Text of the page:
“The United States has never shied away from opportunities to compete, to open new markets and to trade with the world. Now that safety and security programs are in place, the time has come for us to move forward on this longstanding promise with Mexico,” Secretary Peters said.


8 posted on 05/23/2009 1:20:19 PM PDT by calcowgirl (RECALL Abel Maldonado!)
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To: Will88

As far as I know it was a two way deal in that trucks from both countries were to be allowed to travel across the border into each others interior. I’m not sure why any US company would want to travel into the Mexican interior if vandals were any concern [land pirates]. I think the agreement was for up to 100 companies from each country to be allowed into the program.

The first US truck crossed into Mexico on Sept 16, 2007 about a week after the first Mexican truck cross into the US on Sept 6, 2007. I don’t know the total companies that were certified before the US stopped the program.

1st US Truck rolls across the Mexican border

9 posted on 05/23/2009 1:37:22 PM PDT by deport
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To: deport

And where is the proof that they ever stopped!!

10 posted on 05/23/2009 2:03:42 PM PDT by org.whodat
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To: Will88
"but got no answers"

You are looking at it the wrong way. NAFTA not only authorized cross border trucking but also cross border investment or ownership in the trucking industry.

So if a truck is domiciled in Mexico and owned by a US trucking company, is that a Mexican Truck or a US Truck?

Original NAFTA timetable on cross border trucking and investment

11 posted on 05/23/2009 2:05:07 PM PDT by Ben Ficklin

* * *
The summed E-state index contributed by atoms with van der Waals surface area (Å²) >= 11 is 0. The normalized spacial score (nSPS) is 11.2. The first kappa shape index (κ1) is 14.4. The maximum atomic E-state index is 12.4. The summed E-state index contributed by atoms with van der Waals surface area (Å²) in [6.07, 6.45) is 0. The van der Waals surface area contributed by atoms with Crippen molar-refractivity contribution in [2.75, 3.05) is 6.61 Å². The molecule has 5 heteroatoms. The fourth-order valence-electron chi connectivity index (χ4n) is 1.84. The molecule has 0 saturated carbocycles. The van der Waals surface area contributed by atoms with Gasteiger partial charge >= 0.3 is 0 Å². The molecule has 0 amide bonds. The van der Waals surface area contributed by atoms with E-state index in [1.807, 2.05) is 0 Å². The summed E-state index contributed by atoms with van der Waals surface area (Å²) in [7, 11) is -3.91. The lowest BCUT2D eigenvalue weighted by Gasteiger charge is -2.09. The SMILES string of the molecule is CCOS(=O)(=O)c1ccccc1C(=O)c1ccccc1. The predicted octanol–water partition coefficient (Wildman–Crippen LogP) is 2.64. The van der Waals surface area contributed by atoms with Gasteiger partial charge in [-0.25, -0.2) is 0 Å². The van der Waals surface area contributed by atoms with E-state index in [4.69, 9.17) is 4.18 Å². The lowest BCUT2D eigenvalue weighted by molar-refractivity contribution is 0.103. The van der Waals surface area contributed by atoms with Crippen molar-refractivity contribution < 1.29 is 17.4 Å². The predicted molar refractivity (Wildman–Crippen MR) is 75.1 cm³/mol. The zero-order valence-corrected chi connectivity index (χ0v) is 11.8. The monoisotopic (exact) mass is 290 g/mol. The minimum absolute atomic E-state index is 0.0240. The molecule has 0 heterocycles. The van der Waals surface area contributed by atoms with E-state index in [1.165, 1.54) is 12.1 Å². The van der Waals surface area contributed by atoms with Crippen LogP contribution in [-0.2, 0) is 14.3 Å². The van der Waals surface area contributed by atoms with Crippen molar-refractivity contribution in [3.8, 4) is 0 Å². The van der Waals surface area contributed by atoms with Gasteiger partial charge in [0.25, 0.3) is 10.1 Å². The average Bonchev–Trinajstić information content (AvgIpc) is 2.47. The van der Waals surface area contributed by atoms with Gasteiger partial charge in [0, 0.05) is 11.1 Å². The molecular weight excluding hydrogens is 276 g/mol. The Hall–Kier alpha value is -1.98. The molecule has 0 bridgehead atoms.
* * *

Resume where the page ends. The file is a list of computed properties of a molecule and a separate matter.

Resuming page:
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To: deport
The first US truck crossed into Mexico on Sept 16, 2007 about a week after the first Mexican truck cross into the US on Sept 6, 2007. I don’t know the total companies that were certified before the US stopped the program.

As far as anyone knows it's still, down there, has a new paint job and Mexican title. The ones that made it back were on a flat bed with no tires. LOL

12 posted on 05/23/2009 2:06:24 PM PDT by org.whodat
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To: deportall

The Terry Anderson Show...

Terry’s guest tonight will be Jamiel Shaw Sr....

His son 17-year-old Jamiel Shaw Jr. was murdered by an illegal alien gang member who had attacked a policeman but still been released from jail 24 hours earlier. Jamiel’s Mom was serving our country in Iraq at the time..

If this doesn’t make you mad and upset, nothing about the threat of AMNESTY and 30,000,000 illegal aliens, running around with carte blanche, in our country, ever will..

Call Terry LIVE 9-10 PM PST at (866) 870-57521

LIVE stream at

13 posted on 05/24/2009 6:00:10 PM PDT by Tennessee Nana
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To: deport

Keeping wages low by exporting labor has sure made our economy awesome. I guess now the American truck drivers make too much money.

14 posted on 05/24/2009 6:01:29 PM PDT by mysterio